A theme for the Happiness Project is to spur everyone to do a happiness project, too. Happiness projects for everyone! I am the happiness evangelist.
Only recently did I start thinking about it this way – even though implicit in the idea of keeping this blog is the desire to help other people learn from my happiness project. Now, though, I’m going to start explicitly addressing the question of how people can design their own.
I need to figure out a systematic way to do this, but until then, I’ll just throw out some provocative suggestions.
I was thinking about a life symbol – or what should it be called? Personal symbol? Imago? Figuration? – I mean the symbol you adopt for yourself and your happiness project.
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Without giving it much thought, I picked my symbol as the bluebird, because the bluebird is a symbol for happiness.
I believe this connection comes from the wonderful Maeterlinck play (later made into a Shirley Temple movie), The Blue Bird, where two children look for the Blue Bird of happiness.
I’ve been thinking about life symbols lately, because I’ve been immersing myself in Flannery O’Connor’s work.
Flannery O’Connor was a devout Catholic, and her fiction is filled with symbols, often with religious significance. About symbols, she wrote, “I think the way to read a book is always to see what happens, but in a good novel, more always happens than we are able to take in at once… The mind is led on by what it sees into the greater depths that the book’s symbols naturally suggest.”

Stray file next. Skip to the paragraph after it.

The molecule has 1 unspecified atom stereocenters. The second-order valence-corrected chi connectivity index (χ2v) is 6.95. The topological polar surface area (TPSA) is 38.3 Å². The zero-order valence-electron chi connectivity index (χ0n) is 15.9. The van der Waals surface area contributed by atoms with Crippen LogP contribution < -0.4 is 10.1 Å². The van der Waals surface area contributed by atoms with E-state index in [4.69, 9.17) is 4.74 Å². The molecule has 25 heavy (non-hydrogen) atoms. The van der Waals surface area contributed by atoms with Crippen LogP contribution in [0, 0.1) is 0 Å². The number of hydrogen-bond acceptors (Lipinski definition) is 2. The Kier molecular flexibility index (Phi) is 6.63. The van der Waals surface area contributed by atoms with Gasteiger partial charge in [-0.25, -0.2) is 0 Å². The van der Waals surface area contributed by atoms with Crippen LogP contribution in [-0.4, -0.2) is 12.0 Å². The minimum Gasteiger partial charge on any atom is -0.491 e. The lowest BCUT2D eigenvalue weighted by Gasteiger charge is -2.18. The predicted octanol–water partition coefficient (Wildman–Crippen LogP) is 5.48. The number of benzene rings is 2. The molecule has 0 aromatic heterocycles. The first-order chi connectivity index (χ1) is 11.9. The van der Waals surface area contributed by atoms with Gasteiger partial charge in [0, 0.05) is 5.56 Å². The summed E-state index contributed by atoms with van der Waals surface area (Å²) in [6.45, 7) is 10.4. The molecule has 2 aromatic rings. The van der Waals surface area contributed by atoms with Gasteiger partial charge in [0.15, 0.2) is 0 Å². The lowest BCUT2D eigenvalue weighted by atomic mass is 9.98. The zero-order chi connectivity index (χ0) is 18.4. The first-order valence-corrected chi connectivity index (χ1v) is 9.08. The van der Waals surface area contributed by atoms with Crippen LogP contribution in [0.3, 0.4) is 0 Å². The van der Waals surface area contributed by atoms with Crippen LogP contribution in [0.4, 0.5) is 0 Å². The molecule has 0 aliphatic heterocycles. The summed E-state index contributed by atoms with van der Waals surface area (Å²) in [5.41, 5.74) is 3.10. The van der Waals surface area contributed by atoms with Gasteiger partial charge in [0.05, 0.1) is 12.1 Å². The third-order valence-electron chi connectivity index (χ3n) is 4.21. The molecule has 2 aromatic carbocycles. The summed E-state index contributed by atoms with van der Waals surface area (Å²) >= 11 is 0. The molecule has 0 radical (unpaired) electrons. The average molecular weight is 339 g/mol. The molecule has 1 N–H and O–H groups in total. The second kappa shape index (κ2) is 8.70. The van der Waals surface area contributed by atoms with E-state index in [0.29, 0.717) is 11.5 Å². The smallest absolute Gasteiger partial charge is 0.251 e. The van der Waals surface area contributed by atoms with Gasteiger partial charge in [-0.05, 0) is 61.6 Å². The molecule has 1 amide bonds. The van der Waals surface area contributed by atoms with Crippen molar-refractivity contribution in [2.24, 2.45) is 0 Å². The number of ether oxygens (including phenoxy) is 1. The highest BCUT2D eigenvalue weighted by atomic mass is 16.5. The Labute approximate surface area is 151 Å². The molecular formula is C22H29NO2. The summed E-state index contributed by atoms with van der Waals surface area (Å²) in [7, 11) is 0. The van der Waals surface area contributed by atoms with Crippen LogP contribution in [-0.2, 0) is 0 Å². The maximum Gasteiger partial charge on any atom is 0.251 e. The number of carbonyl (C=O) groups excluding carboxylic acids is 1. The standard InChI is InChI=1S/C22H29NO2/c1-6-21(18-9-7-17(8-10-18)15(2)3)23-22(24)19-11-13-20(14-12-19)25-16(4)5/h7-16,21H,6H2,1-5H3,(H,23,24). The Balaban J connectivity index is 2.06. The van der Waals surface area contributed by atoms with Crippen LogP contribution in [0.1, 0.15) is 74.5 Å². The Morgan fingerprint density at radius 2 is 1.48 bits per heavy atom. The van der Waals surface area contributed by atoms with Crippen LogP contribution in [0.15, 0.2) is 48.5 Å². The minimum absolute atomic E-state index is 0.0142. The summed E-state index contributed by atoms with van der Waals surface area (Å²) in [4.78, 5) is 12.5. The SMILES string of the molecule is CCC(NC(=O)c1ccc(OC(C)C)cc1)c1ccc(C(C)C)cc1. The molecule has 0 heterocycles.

Now consider: in life, O’Connor loved peacocks. Because she was in very poor health, she lived on a farm with her mother, and she raised peacocks there.
But peacocks aren’t just peacocks. As she pointed out in a letter, the peacock is the symbol for the Transfiguration, and in medieval symbology, for the Church—the eyes are the eyes of the Church.
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So picture Flannery O’Connor, writing her books, meditating on the mysteries of religion and fiction, close to death, surrounded by peacocks. It would seem like unbelievably heavy-handed symbolism, if it weren’t true.
The peacock symbol is extended by others – peacocks illustrate many of the covers of books published after her death.
O’Connor loved birds from a very young age. Did she choose to surround herself with peacocks partly because of their symbolism? Who knows? But it’s thrilling that she did.
I was intrigued to read that symbols for Buddha include an empty seat, a pillar of fire, a tree, and a pair of footprints – images that signify that he has gone beyond form.
Bridge, skyscraper, candle, river, poppy, library…the value of thinking about a personal symbol comes from the fact that it requires us to think of our lives metaphorically. Keats wrote, “A Man’s life of any worth is a continual allegory – and very few eyes can see the Mystery of his life…a life like the scriptures, figurative.”
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It’s difficult, but surprisingly fun. I hit on the bluebird without much thought, but I like it.
A version of this post originally appeared on Gretchen Rubin’s website, where Gretchen writes about her experiments in the pursuit of happiness and good habits.